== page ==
Falconet, Etienne Maurice
Falconet, Etienne Maurice (1716-1791): French Sculptor.
Etienne Maurice Falconet was an internationally renowned sculptor whose works and writings shaped the post-Baroque art of his time, particularly for France and Russia. Born in Paris, Falconet studied with the master Jean Baptiste Lemoyne. His first important marble sculpture, Milo of Croton and the Lion, earned him admission to the Academy of Fine Arts. His primary patron, Pompadour, Marquise de, helped him to become the director of the famous Sevres porcelain factory in 1757. His statue of the Bather (1757) was most characteristic of the Rococo style he employed for his works in the porcelain factory. The Russian empress Catherine II, the Great invited Falconet to create sculptures in Russia in 1766 upon the suggestion of Diderot, Denis. In Russia, Falconet became most famous for designing and executing the statue of the Bronze Horseman, Catherine’s monument to Peter I in St. Petersburg. He left Russia in 1778. During the 1780s, Falconet worked primarily on discourses about art rather than on sculpture itself.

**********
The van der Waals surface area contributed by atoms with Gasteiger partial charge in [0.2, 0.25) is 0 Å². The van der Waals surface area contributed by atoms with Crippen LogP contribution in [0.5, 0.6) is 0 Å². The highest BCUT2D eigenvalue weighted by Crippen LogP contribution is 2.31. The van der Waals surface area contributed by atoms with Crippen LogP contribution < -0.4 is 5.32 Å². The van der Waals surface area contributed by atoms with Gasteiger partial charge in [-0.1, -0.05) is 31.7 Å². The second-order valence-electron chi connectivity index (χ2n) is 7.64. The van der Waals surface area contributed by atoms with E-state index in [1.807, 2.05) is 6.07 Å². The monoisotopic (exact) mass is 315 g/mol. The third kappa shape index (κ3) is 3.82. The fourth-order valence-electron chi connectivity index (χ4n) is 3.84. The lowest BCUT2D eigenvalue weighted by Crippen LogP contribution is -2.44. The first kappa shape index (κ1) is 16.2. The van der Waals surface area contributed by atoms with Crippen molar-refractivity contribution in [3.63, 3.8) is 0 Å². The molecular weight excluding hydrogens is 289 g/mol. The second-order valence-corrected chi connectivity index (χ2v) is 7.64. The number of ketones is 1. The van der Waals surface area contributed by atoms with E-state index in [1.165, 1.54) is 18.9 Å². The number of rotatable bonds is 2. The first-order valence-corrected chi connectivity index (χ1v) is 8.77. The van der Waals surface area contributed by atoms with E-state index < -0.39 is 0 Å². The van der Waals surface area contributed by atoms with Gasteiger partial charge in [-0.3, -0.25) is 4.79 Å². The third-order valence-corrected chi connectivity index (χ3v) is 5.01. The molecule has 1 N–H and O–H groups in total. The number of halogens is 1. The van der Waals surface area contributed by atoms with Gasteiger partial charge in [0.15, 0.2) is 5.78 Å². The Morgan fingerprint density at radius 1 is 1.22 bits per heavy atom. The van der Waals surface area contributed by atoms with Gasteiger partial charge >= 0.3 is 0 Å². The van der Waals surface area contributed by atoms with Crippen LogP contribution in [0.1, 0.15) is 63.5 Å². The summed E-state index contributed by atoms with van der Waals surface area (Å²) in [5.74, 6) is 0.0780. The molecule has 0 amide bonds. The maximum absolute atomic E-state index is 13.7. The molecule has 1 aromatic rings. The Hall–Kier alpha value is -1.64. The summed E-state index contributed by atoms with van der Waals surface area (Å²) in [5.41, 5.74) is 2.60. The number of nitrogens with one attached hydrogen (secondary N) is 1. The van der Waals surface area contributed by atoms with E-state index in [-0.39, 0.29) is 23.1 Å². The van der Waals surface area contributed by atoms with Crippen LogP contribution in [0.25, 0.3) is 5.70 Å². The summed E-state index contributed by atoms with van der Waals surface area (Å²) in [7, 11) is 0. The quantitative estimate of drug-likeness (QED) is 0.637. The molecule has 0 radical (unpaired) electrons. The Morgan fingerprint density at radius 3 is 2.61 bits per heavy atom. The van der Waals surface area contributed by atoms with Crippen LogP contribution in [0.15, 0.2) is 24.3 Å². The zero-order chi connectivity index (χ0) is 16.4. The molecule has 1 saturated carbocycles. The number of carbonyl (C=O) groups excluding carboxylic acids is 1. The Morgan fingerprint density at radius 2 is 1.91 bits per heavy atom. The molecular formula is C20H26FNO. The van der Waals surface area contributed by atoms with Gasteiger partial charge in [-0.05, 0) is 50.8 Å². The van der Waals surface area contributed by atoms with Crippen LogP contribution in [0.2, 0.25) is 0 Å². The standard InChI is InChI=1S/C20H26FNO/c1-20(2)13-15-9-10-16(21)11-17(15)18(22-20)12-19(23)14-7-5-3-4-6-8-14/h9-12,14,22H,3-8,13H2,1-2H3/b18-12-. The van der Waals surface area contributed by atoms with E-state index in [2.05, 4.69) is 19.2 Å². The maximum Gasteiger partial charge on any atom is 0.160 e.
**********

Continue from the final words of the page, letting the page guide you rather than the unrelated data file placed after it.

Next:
Falconet’s greatest contribution to the Enlightenment period was his ability to combine artistic styles to create unified images of historical and mythological figures. Works such as the Allegory of Music (1751) and Cupid’s Warning (1755-57) smoothed the style of the Baroque to fit the Rococo boudoir. Falconet’s most notable public achievement, however, was the Bronze Horseman statue, which depicted Peter I as an enlightened monarch pointing out the way for Russia. This statue later served as a key point of departure for several generations of Russian authors and poets, such as Alexander Pushkin, who grappled with the issue of enlightened despotism as represented in Falconet’s work.
George Levitine, The Sculpture of Falconet, 1972.
Alisa Gayle Mayor